However, ignorance can be tackled by education and enabling understanding

I hope that in due course the school will ensure that their pupils are taught the values of caring, kindness and supporting others less fortunate than themselves so that they, in turn, can enlighten their misguided parents

Malcolm Rae OBE



Safety first, plan ahead

You don’t need to be an Einstein or Carol Vorderman to deduce that Preston Road is, by far and by a very significant margin, the busiest road into and out of Longridge.

It is known by all local residents that numerous fatalities have occurred within the past few years alone, along the one or two mile stretch from Longridge to Grimsargh.

After each serious accident, there is usually talk of road improvements and indeed a few improvements have been carried out over the years, including the reducing of the speed limit.

Now, back to the title of my post.

Plan Ahead.

Especially given the size of the Water Meadows development and given the location of the development exiting directly onto Preston Road with its very well known statistically proven track record of being dangerous.

Why was there no stipulation in the planning phases of that development to include a mini roundabout onto Preston Road?

The narrow road exiting Water Meadows is a very poorly designed narrow T-junction with very poor visibility (especially towards Preston).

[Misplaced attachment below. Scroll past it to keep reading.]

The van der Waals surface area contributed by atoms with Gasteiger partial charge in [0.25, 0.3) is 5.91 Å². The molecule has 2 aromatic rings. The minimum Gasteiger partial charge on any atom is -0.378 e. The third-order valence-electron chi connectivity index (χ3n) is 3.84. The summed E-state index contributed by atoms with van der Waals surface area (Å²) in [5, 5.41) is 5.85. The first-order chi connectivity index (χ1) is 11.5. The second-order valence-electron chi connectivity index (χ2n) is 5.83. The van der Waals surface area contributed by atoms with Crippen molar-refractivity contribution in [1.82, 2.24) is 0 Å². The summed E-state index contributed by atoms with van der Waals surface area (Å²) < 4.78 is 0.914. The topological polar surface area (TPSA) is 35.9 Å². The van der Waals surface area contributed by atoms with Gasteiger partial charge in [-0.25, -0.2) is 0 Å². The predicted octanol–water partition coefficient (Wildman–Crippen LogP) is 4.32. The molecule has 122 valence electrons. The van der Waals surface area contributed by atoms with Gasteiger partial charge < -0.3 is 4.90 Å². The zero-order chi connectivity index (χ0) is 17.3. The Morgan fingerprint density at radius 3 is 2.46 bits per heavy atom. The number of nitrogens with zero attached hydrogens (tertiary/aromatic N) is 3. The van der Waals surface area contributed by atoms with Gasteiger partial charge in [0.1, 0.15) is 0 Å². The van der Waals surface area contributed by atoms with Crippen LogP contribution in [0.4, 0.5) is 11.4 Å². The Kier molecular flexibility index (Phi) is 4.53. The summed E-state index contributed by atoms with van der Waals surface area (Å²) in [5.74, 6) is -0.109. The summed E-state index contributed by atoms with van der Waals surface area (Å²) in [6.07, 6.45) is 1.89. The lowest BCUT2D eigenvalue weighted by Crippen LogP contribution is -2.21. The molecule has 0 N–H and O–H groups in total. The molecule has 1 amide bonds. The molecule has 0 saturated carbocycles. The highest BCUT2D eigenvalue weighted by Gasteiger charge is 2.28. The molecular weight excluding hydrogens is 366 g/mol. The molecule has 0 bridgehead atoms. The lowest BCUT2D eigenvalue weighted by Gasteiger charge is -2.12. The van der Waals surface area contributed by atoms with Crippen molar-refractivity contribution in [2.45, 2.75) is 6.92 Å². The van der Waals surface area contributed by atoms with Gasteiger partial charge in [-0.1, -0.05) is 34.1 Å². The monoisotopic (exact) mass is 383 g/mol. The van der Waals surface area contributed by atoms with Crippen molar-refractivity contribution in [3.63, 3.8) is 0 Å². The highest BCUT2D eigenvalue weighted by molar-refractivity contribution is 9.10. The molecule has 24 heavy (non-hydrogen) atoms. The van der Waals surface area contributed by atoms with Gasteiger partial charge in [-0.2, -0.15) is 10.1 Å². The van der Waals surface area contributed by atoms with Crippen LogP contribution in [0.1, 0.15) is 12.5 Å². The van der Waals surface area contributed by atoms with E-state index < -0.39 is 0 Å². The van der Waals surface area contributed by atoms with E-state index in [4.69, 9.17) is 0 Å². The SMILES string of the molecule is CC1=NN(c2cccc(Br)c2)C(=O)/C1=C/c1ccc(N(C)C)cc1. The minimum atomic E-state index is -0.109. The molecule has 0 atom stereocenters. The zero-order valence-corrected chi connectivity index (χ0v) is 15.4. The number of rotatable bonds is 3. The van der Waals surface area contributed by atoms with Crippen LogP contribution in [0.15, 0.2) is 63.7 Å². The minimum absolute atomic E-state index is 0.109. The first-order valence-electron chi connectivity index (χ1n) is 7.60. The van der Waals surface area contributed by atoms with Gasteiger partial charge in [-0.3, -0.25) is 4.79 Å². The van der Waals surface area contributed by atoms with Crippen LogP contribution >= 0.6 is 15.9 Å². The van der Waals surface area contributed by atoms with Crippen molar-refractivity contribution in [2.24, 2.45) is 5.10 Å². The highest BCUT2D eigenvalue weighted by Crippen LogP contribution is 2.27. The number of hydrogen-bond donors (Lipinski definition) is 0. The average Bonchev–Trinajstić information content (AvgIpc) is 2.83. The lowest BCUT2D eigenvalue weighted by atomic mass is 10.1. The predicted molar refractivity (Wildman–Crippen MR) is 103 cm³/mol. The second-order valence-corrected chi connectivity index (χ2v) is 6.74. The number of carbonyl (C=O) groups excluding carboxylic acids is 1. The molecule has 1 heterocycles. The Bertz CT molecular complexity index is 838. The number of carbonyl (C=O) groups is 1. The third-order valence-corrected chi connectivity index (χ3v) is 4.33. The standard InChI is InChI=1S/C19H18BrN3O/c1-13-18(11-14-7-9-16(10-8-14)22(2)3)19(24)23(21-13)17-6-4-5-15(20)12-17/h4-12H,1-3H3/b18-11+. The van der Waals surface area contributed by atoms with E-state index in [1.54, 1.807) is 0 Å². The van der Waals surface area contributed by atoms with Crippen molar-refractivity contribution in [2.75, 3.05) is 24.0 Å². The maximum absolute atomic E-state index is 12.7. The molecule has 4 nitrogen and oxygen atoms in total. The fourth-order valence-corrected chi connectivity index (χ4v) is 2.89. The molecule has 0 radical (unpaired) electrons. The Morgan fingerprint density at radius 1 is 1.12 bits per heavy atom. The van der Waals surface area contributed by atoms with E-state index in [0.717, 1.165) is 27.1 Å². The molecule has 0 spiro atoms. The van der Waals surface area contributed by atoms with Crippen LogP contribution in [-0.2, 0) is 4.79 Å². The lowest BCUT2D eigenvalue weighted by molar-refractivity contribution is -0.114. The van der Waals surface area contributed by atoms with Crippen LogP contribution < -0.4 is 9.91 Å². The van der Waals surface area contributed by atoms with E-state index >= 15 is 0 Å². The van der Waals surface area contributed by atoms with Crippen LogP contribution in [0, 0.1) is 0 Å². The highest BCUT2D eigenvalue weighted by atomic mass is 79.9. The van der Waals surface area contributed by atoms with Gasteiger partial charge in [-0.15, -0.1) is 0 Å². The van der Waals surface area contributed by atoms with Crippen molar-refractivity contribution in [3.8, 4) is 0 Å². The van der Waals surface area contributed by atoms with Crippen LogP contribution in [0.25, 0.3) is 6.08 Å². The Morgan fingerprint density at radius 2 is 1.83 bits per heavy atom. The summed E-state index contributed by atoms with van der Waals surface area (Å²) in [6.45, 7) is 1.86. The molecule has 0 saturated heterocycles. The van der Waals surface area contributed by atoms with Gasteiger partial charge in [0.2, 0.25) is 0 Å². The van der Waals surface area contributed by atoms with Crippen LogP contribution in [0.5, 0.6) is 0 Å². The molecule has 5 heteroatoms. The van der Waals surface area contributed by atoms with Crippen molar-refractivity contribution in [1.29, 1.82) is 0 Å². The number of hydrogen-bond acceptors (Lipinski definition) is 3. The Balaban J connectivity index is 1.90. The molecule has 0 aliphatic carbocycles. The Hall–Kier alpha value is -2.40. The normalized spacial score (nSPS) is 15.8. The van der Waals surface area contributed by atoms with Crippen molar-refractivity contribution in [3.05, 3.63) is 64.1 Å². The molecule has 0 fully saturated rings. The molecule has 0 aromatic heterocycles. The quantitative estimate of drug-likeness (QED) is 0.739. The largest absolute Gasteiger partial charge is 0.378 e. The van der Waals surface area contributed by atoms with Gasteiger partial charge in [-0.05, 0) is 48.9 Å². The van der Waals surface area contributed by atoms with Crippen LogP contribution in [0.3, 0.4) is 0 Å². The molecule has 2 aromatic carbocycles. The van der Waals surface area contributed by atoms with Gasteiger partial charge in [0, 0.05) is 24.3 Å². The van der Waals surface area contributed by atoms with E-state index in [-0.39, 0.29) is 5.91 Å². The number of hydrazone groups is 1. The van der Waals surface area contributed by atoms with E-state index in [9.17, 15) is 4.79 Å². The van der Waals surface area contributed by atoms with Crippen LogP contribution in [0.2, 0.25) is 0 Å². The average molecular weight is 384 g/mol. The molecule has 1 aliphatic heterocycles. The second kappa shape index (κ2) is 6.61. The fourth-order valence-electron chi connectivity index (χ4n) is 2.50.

Had there been a mini roundabout, the fatal accident on July 2 probably would not have happened.

These housing developments are being thrown up all around this once quaint town of Longridge with seemingly little regard to the way in which they are connected to the local main road network.

To this end, the developers and, more importantly, our local planning departments, should put safety first.

It is not rocket science.

Please make these places as safe as they can be.

John Hough

via email


Invest in broadband

Re: HS2 (LP Letters, July 13).

All we need to do is to stop the huge white elephant that is (or will be) HS2 and divert that money into providing truly super fast broadband for everyone.

This would enable video conferencing of such high quality (maybe even holographic conferencing) that travelling to business meetings would be a thing of the past and there will be no need for this vanity project that will end up costing us billions more than it should!

John Hewitt


LEP Facebook


Your support helped us

Garstang Soroptimists would like to say thank you to the people of Garstang and the surrounding districts for the support and purchases they made at our bric-a-brac stall on July 1.

We raised nearly £200 towards our current charity – Classrooms in the Clouds, which builds schoolrooms in Nepal and gives the children a chance of education.

Again, a big thank you to you all for your continued support of our works.

Lesley Rainford

Secretary to SI Garstang


NHS came top, the US bottom

The NHS has been ranked the number one healthcare system in a comparison of 11 countries. It was praised for its safety, affordability and efficiency, but fared less well on outcomes such as preventing early deaths.

The research by the Commonwealth Fund and a US think tank looked at countries including the US, Canada, France and Germany. The US system, the one the Tory Government wants to adopt, came bottom.

SPG via email